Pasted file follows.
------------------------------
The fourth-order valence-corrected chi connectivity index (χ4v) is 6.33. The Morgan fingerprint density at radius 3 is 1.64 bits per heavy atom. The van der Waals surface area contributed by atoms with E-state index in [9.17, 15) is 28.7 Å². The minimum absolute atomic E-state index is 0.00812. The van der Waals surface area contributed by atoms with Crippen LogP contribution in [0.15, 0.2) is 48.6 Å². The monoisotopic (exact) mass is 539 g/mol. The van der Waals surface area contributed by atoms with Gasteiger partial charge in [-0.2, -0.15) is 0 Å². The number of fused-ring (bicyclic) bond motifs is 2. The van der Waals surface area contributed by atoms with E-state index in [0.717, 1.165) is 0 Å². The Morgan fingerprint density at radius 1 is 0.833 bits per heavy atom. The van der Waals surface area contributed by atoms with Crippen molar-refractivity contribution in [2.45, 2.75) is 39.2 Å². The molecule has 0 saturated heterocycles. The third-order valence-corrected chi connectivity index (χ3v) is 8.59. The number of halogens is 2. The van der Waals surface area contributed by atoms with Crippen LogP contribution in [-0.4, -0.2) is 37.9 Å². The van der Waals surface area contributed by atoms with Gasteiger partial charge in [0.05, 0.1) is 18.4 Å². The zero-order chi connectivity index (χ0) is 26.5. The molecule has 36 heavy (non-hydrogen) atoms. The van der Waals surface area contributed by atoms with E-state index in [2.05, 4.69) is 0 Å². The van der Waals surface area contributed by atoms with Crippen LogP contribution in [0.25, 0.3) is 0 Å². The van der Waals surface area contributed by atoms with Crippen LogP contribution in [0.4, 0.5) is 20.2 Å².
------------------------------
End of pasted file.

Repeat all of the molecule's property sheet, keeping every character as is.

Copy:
The fourth-order valence-corrected chi connectivity index (χ4v) is 6.33. The Morgan fingerprint density at radius 3 is 1.64 bits per heavy atom. The van der Waals surface area contributed by atoms with E-state index in [9.17, 15) is 28.7 Å². The minimum absolute atomic E-state index is 0.00812. The van der Waals surface area contributed by atoms with Crippen LogP contribution in [0.15, 0.2) is 48.6 Å². The monoisotopic (exact) mass is 539 g/mol. The van der Waals surface area contributed by atoms with Gasteiger partial charge in [-0.2, -0.15) is 0 Å². The number of fused-ring (bicyclic) bond motifs is 2. The van der Waals surface area contributed by atoms with E-state index in [0.717, 1.165) is 0 Å². The Morgan fingerprint density at radius 1 is 0.833 bits per heavy atom. The van der Waals surface area contributed by atoms with Crippen molar-refractivity contribution in [2.45, 2.75) is 39.2 Å². The molecule has 0 saturated heterocycles. The third-order valence-corrected chi connectivity index (χ3v) is 8.59. The number of halogens is 2. The van der Waals surface area contributed by atoms with Crippen LogP contribution in [-0.4, -0.2) is 37.9 Å². The van der Waals surface area contributed by atoms with Gasteiger partial charge in [0.05, 0.1) is 18.4 Å². The zero-order chi connectivity index (χ0) is 26.5. The molecule has 36 heavy (non-hydrogen) atoms. The van der Waals surface area contributed by atoms with E-state index in [2.05, 4.69) is 0 Å². The van der Waals surface area contributed by atoms with Crippen LogP contribution in [0.25, 0.3) is 0 Å². The van der Waals surface area contributed by atoms with Crippen LogP contribution in [0.4, 0.5) is 20.2 Å².